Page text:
Feds Beg Supreme Court to Let Them Search Phones Without a Warrant

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American law enforcement has long advocated for universal “kill switches” in cellphones to cut down on mobile device thefts. Now the Department of Justice argues that the same remote locking and data-wiping technology represents a threat to police investigations -- one that means they should be free to search phones without a warrant.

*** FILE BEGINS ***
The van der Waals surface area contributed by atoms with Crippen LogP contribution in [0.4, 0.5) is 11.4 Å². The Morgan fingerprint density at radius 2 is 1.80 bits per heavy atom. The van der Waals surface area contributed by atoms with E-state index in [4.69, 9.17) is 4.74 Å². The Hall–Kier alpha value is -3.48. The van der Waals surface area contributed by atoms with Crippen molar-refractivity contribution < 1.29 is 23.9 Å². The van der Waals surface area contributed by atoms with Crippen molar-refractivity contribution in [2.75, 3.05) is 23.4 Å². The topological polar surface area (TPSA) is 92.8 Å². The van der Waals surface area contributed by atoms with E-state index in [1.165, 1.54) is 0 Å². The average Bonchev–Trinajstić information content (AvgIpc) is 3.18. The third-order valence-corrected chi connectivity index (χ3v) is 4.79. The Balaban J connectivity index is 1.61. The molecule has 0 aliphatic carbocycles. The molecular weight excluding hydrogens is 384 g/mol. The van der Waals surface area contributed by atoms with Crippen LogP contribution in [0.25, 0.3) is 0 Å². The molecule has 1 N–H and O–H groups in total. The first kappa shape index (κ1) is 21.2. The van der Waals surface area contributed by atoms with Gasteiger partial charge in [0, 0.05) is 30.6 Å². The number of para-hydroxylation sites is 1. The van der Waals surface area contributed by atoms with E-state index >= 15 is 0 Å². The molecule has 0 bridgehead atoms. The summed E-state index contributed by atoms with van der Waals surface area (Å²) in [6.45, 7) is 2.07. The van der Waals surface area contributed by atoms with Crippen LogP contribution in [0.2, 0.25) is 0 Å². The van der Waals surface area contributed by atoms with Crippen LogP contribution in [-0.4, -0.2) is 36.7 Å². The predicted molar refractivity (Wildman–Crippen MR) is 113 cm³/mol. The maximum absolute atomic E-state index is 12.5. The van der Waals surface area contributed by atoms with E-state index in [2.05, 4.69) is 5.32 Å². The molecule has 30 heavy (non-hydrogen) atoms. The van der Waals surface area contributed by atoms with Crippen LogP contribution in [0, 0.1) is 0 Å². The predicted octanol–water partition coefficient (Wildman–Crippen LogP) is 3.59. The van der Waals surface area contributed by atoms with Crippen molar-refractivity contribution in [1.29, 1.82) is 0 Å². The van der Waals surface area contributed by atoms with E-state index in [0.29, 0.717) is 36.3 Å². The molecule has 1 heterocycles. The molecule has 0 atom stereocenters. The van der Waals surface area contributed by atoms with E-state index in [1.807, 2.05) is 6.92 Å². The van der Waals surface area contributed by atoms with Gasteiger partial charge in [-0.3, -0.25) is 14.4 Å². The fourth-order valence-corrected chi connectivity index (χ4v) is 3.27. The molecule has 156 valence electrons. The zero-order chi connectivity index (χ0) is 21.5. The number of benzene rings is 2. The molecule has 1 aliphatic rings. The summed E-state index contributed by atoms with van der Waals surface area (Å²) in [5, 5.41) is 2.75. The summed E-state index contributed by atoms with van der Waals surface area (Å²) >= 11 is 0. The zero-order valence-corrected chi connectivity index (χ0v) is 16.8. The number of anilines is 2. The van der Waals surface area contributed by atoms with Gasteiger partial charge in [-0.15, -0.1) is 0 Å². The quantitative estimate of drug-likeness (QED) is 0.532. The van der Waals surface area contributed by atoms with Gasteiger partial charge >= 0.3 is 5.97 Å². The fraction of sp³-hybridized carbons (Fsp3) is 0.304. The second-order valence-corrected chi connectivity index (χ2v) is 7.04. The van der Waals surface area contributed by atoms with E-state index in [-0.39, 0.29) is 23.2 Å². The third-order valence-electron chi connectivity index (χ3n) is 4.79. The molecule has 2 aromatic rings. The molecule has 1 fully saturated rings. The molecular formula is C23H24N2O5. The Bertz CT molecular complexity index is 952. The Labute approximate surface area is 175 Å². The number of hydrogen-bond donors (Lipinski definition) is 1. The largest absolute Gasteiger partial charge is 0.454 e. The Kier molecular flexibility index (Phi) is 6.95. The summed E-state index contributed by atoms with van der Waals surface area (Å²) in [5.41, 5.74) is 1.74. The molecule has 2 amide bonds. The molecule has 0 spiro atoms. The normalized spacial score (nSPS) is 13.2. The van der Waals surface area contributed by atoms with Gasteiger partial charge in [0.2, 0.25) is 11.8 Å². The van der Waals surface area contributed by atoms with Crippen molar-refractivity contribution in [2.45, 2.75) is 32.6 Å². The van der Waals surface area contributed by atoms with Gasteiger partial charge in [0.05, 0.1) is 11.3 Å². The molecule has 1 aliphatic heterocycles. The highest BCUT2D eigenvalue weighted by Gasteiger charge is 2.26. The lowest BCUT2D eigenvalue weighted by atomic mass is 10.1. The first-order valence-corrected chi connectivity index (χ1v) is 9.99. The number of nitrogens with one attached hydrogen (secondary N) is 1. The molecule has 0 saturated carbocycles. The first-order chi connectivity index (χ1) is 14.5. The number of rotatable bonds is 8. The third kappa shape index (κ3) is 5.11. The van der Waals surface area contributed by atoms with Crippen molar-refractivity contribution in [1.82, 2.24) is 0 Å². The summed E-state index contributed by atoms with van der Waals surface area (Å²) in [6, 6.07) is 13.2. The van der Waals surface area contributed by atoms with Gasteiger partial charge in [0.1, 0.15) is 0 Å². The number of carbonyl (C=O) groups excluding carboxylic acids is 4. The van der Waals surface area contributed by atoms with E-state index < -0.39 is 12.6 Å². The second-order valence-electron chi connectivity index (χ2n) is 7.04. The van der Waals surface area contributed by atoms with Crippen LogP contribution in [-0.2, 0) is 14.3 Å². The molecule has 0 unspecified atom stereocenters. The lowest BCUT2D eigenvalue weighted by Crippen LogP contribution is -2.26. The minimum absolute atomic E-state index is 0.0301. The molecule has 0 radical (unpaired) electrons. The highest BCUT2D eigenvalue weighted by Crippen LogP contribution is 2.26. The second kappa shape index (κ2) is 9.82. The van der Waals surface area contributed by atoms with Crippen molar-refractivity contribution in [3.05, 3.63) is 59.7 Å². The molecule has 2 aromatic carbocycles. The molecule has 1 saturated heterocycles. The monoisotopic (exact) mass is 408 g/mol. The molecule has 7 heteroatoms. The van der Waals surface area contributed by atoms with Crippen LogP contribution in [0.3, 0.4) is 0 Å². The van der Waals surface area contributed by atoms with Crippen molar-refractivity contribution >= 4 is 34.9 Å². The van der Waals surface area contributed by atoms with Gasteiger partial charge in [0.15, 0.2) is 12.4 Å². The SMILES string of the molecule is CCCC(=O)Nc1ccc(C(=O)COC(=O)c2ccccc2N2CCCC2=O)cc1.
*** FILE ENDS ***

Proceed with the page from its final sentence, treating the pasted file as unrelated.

In a brief filed to the US Supreme Court in the case of alleged Boston drug dealer Brima Wurie, the Justice Department argues that police should be free to warrantlessly search cellphones taken from suspects immediately at the time of arrest, rather than risk letting the suspect or his associates lock or remotely wipe the phone before it can be searched.

The statement responds to briefs made to the court by the Center for Democracy and Technology and the Electronic Frontier Foundation arguing that warrantless searches of cellphones for evidence represents a serious violation of the suspect’s privacy beyond that of a usual warrantless search of a suspect’s pockets, backpack, or car interior.


Feds Beg Supreme Court to Let Them Search Phones Without a Warrant